operator<<(__ios_type& (*__pf)(__ios_type&))
       ^
/usr/include/c++/4.9/ostream:117:7: note:   no known conversion for argument 1 from ‘__int128’ to ‘std::basic_ostream<char>::__ios_type& (*)(std::basic_ostream<char>::__ios_type&) {aka std::basic_ios<char>& (*)(std::basic_ios<char>&)}’
/usr/include/c++/4.9/ostream:127:7: note: std::basic_ostream<_CharT, _Traits>::__ostream_type& std::basic_ostream<_CharT, _Traits>::operator<<(std::ios_base& (*)(std::ios_base&)) [with _CharT = char; _Traits = std::char_traits<char>; std::basic_ostream<_CharT, _Traits>::__ostream_type = std::basic_ostream<char>] <near match>
       operator<<(ios_base& (*__pf) (ios_base&))
       ^
/usr/include/c++/4.9/ostream:127:7: note:   no known conversion for argument 1 from ‘__int128’ to ‘std::ios_base& (*)(std::ios_base&)’
/usr/include/c++/4.9/ostream:166:7: note: std::basic_ostream<_CharT, _Traits>::__ostream_type& std::basic_ostream<_CharT, _Traits>::operator<<(long int) [with _CharT = char; _Traits = std::char_traits<char>; std::basic_ostream<_CharT, _Traits>::__ostream_type = std::basic_ostream<char>]
       operator<<(long __n)
       ^
/usr/include/c++/4.9/ostream:170:7: note: std::basic_ostream<_CharT, _Traits>::__ostream_type& std::basic_ostream<_CharT, _Traits>::operator<<(long unsigned int) [with _CharT = char; _Traits = std::char_traits<char>; std::basic_ostream<_CharT, _Traits>::__ostream_type = std::basic_ostream<char>]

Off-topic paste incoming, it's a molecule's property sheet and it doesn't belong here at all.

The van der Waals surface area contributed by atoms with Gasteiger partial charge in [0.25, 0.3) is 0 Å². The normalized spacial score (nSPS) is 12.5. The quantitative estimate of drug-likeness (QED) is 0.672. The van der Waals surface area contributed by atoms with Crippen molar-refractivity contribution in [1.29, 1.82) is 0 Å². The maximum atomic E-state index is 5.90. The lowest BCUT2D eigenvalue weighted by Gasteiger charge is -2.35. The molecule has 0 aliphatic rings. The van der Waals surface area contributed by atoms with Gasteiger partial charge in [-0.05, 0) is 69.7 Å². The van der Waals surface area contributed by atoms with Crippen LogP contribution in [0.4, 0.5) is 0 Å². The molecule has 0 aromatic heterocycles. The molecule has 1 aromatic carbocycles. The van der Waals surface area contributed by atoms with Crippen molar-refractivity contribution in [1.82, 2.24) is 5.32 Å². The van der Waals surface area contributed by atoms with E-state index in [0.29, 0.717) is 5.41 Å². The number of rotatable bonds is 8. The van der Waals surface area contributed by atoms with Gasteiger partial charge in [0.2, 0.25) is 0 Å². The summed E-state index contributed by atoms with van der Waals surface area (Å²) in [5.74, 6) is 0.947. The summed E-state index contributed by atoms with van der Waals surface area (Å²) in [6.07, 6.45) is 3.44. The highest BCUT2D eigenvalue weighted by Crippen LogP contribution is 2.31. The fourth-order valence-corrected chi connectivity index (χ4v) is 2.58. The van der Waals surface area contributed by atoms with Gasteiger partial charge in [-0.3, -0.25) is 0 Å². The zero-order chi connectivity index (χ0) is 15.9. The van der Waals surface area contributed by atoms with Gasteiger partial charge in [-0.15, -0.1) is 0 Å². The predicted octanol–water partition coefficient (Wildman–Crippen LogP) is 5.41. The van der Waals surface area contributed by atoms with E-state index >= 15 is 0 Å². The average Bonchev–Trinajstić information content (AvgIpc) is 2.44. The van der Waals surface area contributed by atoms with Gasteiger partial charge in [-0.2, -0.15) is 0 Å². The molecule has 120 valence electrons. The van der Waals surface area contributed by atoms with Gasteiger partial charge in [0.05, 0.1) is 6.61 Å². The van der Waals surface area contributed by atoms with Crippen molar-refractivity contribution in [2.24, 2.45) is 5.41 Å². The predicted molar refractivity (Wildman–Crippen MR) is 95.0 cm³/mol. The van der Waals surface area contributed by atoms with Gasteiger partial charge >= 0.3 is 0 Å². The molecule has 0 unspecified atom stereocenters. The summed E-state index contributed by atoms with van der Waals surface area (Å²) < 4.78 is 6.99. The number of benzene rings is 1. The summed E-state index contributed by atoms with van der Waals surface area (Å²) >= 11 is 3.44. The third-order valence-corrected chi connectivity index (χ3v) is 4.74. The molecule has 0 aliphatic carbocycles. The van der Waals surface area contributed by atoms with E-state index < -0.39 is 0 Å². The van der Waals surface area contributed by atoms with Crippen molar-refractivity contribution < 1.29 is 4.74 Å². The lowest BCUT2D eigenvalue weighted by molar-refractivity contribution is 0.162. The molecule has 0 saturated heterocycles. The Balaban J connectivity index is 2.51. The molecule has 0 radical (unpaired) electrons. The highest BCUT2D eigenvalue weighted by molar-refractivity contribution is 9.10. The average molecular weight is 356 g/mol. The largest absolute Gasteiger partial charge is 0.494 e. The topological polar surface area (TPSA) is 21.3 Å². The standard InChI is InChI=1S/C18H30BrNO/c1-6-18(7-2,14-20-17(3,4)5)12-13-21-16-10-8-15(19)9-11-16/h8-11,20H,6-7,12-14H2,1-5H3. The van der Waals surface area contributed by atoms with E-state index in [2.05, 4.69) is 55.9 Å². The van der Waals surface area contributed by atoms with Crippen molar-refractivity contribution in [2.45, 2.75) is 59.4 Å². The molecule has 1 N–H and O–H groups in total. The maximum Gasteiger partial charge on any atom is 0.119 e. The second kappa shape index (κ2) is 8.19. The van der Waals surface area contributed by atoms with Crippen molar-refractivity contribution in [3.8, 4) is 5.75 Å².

operator<<(unsigned long __n)
       ^
/usr/include/c++/4.9/ostream:174:7: note: std::basic_ostream<_CharT, _Traits>::__ostream_type& std::basic_ostream<_CharT, _Traits>::operator<<(bool) [with _CharT = char; _Traits = std::char_traits<char>; std::basic_ostream<_CharT, _Traits>::__ostream_type = std::basic_ostream<char>]
       operator<<(bool __n)
       ^
In file included from /usr/include/c++/4.9/ostream:609:0,
                 from /usr/include/c++/4.9/iostream:39,
                 from int128.c:1:
/usr/include/c++/4.9/bits/ostream.tcc:91:5: note: std::basic_ostream<_CharT, _Traits>& std::basic_ostream<_CharT, _Traits>::operator<<(short int) [with _CharT = char; _Traits = std::char_traits<char>]